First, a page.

Gay-Marriage Bans Are Back in 4 States, and the Supreme Court May Have to Step In

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After a long, long string of losses, anti-gay-marriage advocates finally have a victory: The 6th Circuit Court of Appeals, featuring two Republican-appointed judges, overturned lower court decisions to uphold bans in Michigan, Ohio, Kentucky, and Tennessee, the first such decision since 2013. The 2-1 ruling means the 6th Circuit came to a different conclusion than the 4th, 7th, 9th, and 10th circuits, leaving the Supreme Court much more likely to chime in and decide things once and for all. 

[T]he right to marry in general, and the right to gay marriage in particular, nowhere appear in the Constitution. That route for recognizing a fundamental right to same-sex marriage does not exist,” Circuit Judge Jeffrey Sutton wrote in his 42-page decision, hinging on a 1972 Supreme Court ruling Supreme Court that “upheld the right of the people of a state to define marriage as they see it.”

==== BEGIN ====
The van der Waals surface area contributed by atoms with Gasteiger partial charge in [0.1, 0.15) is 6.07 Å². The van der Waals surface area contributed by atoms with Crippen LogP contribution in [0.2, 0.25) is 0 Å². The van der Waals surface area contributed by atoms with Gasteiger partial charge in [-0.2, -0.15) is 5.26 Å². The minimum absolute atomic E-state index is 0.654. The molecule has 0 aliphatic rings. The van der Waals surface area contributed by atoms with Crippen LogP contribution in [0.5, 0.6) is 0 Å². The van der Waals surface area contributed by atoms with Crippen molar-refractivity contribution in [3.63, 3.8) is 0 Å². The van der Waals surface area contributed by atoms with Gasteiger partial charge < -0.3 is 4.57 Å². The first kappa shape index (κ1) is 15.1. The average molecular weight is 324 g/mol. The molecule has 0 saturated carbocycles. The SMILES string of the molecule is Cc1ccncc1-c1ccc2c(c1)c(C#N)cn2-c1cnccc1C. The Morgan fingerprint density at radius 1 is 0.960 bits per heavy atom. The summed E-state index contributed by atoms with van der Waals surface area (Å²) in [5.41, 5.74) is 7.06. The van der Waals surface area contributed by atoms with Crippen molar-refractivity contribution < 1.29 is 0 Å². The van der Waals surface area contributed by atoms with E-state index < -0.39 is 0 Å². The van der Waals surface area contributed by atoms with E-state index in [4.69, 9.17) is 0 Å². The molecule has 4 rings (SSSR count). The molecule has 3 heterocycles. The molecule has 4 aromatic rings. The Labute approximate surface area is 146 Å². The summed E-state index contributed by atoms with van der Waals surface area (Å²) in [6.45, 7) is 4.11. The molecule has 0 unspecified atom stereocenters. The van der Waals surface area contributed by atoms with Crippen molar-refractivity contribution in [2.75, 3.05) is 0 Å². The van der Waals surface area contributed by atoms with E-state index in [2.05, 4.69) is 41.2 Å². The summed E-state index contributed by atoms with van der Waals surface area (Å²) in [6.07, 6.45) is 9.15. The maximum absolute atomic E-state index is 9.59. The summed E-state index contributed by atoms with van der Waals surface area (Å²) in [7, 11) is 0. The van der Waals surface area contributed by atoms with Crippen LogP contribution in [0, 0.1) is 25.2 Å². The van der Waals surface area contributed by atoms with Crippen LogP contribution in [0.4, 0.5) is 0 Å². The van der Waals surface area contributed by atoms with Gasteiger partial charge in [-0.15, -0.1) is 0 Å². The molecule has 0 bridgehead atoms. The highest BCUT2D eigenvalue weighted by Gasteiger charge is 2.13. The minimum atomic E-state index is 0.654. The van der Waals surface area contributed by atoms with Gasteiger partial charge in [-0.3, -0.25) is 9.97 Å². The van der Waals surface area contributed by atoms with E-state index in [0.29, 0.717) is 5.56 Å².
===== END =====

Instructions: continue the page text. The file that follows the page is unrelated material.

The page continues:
When the courts do not let the people resolve new social issues like this one, they perpetuate the idea that the heroes in these change events are judges and lawyers,” Sutton continued. “Better in this instance, we think, to allow change through the customary political processes, in which the people, gay and straight alike, become the heroes of their own stories by meeting each other not as adversaries in a court system but as fellow citizens seeking to resolve a new social issue in a fair-minded way.”

In her dissent, the Democratic appointee Judge Martha Craig Daughtrey said, “If we in the judiciary do not have the authority, and indeed the responsibility, to right fundamental wrongs left excused by a majority of the electorate, our whole intricate, constitutional system of checks and balances, as well as the oaths to which we swore, prove to be nothing but shams.”

Back in September, Supreme Court Justice Ruth Bader Ginsburg warned that if the 6th Circuit upheld the bans, “there will be some urgency” for the court to act. Stay tuned.